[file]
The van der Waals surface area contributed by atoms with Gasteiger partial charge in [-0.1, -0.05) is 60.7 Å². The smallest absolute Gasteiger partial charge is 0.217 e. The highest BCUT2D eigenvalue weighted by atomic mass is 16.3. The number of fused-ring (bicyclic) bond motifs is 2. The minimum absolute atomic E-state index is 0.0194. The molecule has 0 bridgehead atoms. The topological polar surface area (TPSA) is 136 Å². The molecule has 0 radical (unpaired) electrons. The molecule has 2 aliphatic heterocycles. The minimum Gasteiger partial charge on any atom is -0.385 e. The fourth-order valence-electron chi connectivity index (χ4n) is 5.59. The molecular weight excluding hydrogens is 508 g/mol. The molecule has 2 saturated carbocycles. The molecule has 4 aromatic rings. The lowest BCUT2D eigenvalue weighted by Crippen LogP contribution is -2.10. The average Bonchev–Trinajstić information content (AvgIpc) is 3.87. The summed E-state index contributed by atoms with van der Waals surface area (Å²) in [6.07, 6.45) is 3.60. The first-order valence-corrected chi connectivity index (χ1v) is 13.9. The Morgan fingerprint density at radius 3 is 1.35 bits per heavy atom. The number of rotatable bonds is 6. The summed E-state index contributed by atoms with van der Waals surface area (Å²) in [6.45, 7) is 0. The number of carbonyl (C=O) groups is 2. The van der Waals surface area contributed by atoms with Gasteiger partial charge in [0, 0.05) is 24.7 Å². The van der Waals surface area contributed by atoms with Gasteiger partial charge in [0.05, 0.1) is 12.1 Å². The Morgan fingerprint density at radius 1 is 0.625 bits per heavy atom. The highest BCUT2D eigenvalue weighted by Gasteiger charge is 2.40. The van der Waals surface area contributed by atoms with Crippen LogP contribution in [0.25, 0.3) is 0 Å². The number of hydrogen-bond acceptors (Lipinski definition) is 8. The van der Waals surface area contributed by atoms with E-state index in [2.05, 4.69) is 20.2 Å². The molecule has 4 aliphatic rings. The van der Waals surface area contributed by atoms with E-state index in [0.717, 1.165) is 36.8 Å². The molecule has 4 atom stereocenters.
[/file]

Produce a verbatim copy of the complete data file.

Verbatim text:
The van der Waals surface area contributed by atoms with Gasteiger partial charge in [-0.1, -0.05) is 60.7 Å². The smallest absolute Gasteiger partial charge is 0.217 e. The highest BCUT2D eigenvalue weighted by atomic mass is 16.3. The number of fused-ring (bicyclic) bond motifs is 2. The minimum absolute atomic E-state index is 0.0194. The molecule has 0 bridgehead atoms. The topological polar surface area (TPSA) is 136 Å². The molecule has 0 radical (unpaired) electrons. The molecule has 2 aliphatic heterocycles. The minimum Gasteiger partial charge on any atom is -0.385 e. The fourth-order valence-electron chi connectivity index (χ4n) is 5.59. The molecular weight excluding hydrogens is 508 g/mol. The molecule has 2 saturated carbocycles. The molecule has 4 aromatic rings. The lowest BCUT2D eigenvalue weighted by Crippen LogP contribution is -2.10. The average Bonchev–Trinajstić information content (AvgIpc) is 3.87. The summed E-state index contributed by atoms with van der Waals surface area (Å²) in [6.07, 6.45) is 3.60. The first-order valence-corrected chi connectivity index (χ1v) is 13.9. The Morgan fingerprint density at radius 3 is 1.35 bits per heavy atom. The number of rotatable bonds is 6. The summed E-state index contributed by atoms with van der Waals surface area (Å²) in [6.45, 7) is 0. The number of carbonyl (C=O) groups is 2. The van der Waals surface area contributed by atoms with Gasteiger partial charge in [0, 0.05) is 24.7 Å². The van der Waals surface area contributed by atoms with Gasteiger partial charge in [0.05, 0.1) is 12.1 Å². The Morgan fingerprint density at radius 1 is 0.625 bits per heavy atom. The highest BCUT2D eigenvalue weighted by Gasteiger charge is 2.40. The van der Waals surface area contributed by atoms with Crippen LogP contribution in [0.25, 0.3) is 0 Å². The number of hydrogen-bond acceptors (Lipinski definition) is 8. The van der Waals surface area contributed by atoms with E-state index in [2.05, 4.69) is 20.2 Å². The molecule has 4 aliphatic rings. The van der Waals surface area contributed by atoms with E-state index in [0.717, 1.165) is 36.8 Å². The molecule has 4 atom stereocenters.